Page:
There have been only three reserve currencies in the history of the Western World: the British pound, the French franc however briefly and the U. Today, the dollar accounts for roughly two-thirds of all financial and economic transactions globally. As yet, bitcoin also fails as a currency in several ways. Money is defined by three characteristics:. It's hard to determine if bitcoin is a storehouse of value. Daily volatility tops 5 percent to 10 percent while its "value" has skyrocketed.
If it crashes, it will fail to meet criteria No. Convertibility is suspect in some nations where bitcoin exchanges have been banned, creating some confusion as to how the currency can be used. Complicating all that is the use of cryptocurrencies in the "dark web" for a wide variety of illicit activities, from money laundering to drug dealing to prostitution, among others.
Additional issues involve sovereign nations and their desire to maintain control of their respective currencies and money supplies that make widespread use of bitcoin unlikely in the very near term. I've studied bubbles, written extensively about them and have covered no shortage of speculative events in my year career. Bitcoin is in a bubble, make no mistake. No two bubbles are the same - and the length of the phases will differ from bubble to bubble - but the model is useful in trying to understand what is - or at least could be - going on with Bitcoin.
T hese investors are keen market watchers but also recognise the significant risk of the proposition in these early days. As such, they invest cautiously and without making too much noise. In the case of Bitcoin, these early adopters would now have made a significant return on their early investment - provided they didn't lose their log-in.
As the proposition becomes more obvious other investors start to start getting involved, pushing up the value of the asset in question. During this phase there could well be an early sell-off as those who are new to the party make a quick profit off the back of the increase. With word spreading of the investment opportunity, amateur investors start to eye an apparently fail-safe way to make some cash.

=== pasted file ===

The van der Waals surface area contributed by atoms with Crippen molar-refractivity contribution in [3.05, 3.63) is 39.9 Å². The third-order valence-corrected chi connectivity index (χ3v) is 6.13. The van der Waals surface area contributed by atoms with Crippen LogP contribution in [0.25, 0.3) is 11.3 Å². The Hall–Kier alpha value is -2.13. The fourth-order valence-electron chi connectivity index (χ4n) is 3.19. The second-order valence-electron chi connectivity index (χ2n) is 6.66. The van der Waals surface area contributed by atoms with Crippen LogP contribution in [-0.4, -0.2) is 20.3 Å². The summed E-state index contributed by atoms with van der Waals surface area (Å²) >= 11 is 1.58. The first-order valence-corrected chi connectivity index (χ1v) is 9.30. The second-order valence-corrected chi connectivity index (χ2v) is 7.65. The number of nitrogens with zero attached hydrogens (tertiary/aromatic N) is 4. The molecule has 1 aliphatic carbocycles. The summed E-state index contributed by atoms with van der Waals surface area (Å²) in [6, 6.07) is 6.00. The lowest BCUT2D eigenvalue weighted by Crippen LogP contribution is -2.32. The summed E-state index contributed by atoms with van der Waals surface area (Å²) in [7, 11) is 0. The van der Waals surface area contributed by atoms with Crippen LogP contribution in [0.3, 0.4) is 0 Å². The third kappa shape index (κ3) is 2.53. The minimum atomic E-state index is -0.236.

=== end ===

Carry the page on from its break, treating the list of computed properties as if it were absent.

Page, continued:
This feeds the delusion that prices can only increase and profits are guaranteed. At this point new investors are more like speculators , with very little interest in the asset itself.
They are gambling on price increases. T his was evident during the US housing market crash between and when purchasing houses just to "flip" them houses was at its peak.
T his phase is home to a classic Emperor's New Clothes moment that turns the tide from manic buying to panic-selling on a large scale. There is no guaranteed signal for when this will occur but at this point the savvy investors will have already started to cash-out, leaving a greater concentration of those who made excitement fueled purchases still in the game. When prices falter, those left in the game lose confidence very quickly and the value of the asset plummets just as quickly as it rose before regressing back to the mean of where the market was headed before the bubble.
M any writers and economists believe that Bitcoin is now experiencing its own bubble. If this is the case then its hard to disagree that we're currently living through the mania phase of the curve.